The rules are simple. Four MBA students form a team, with the business owner / business contact joining occasionally, and help a new or growing business with three aspects of the business. An example would be the business plan, marketing plan, and sustainability plan. So, pretty much, I can get help in part of the planning that I’m not 100% confident in. Sold!

Twitter, the ultimate networking tool?

Its the Fail Whale!

It's the Fail Whale! (use twitter, it'll make sense)

I’ve been tweeting a lot. I’ve made some great connections with other like-minded individuals, in many different parts of the craft beer world. I helped out with some code at BeerNews.org, made some contacts in various industries, have some advice coming from experts in everything from branding to real estate, and am generally just spreading the word about the brewery. I micro-blogged the entire brewing process on Sunday, which you can see on my twitter page (http://twitter.com/hookedonwinter) and twitpic photo stream (http://twitpic.com/photos/hookedonwinter). This probably sounds like geek gibberish to a lot of you. That’s fine. Ask or explore or ignore it, you’ll learn about it eventually.


New Belgiums first system is behind the lady with the pretty gloves.

New Belgium's first system is behind the lady with the pretty gloves.

When I posted last week about looking for an engineer, my buddy Phill sent a note to some friends. Mike responded, and wants to help out. Mike is currently an engineering student who enjoys beer and long walks on the beach. Well, beer at least. Anyway, he’s going to help us figure out if designing and fabricating our own equipment will be cheaper than buying it used from various sources. I’m excited to work with him on this project.

[EDIT] Mike is no longer a student. The test he’s studying for is for work, not for school. Ooops! Also, he prefers long walks up steep rocks, though sunset walks along the surf are also appealing.


Through another slightly random connection – Facebook message from a friend, Dan, from my high school years, who’s friend’s brother, Andrew, started a brewery in Brooklyn and now lives in Denver – I had the pleasure of meeting with Andrew last night at Great Divide. Andrew has a lot of experience with what I’m trying to do. He started a brewery from the ground up, worked on everything from cleaning the tanks to closing the sale, generally in the same day. We have a lot of talking and meeting and whatnot to do, but I’m very hopeful that our goals and Andrew’s goals are aligned. He’s interested in doing it all again, from the ground up, and I’m interested in having someone with that knowledge and experience be around all the time. Potentially a great partnership in the works. We’ll take it slow and make sure everything is in order, but keep an eye out for more about this.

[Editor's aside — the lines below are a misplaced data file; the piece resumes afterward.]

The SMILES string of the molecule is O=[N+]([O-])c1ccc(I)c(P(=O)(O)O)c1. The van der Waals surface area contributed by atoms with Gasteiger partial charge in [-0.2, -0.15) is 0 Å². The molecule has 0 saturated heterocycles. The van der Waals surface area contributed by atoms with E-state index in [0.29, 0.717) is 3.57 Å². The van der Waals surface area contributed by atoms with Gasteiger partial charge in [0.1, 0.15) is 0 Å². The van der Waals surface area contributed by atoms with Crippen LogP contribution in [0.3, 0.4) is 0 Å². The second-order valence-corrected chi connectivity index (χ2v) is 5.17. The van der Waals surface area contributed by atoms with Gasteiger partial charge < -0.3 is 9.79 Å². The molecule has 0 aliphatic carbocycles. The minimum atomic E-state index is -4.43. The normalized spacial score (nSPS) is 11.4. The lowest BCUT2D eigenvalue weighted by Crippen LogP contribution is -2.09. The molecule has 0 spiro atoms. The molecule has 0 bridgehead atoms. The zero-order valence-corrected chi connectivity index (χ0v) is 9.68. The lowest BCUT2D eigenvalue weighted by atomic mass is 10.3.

That’s about it so far this week. It’s only Tuesday, so we’ll see what else is in store. Thanks for reading! Leave a comment if you have any questions or suggestions, or just want your name to appear in the comments.

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My handwriting is way worse than this..

My handwriting is way worse than this..

  • Brew! (http://twtpoll.com/fqcrrt to input)
  • Maybe bottle the stout, keg the wit
  • Email DU Business profs about having some MBA students help with the B. Plan
  • Talk so some engineers (Like Mike!)
  • Talk to my landlord about brewing in the garage
  • Find a new place to live if ^ goes poorly
  • Maybe call up the TTB about ^
  • Look into small commercial real estate properties if ^ goes really poorly
  • Talk to the guys at the homebrew shop about ordering in bulk
  • Join a homebrew club (I know, I know, why haven’t I done this yet)
  • Enjoy a beer.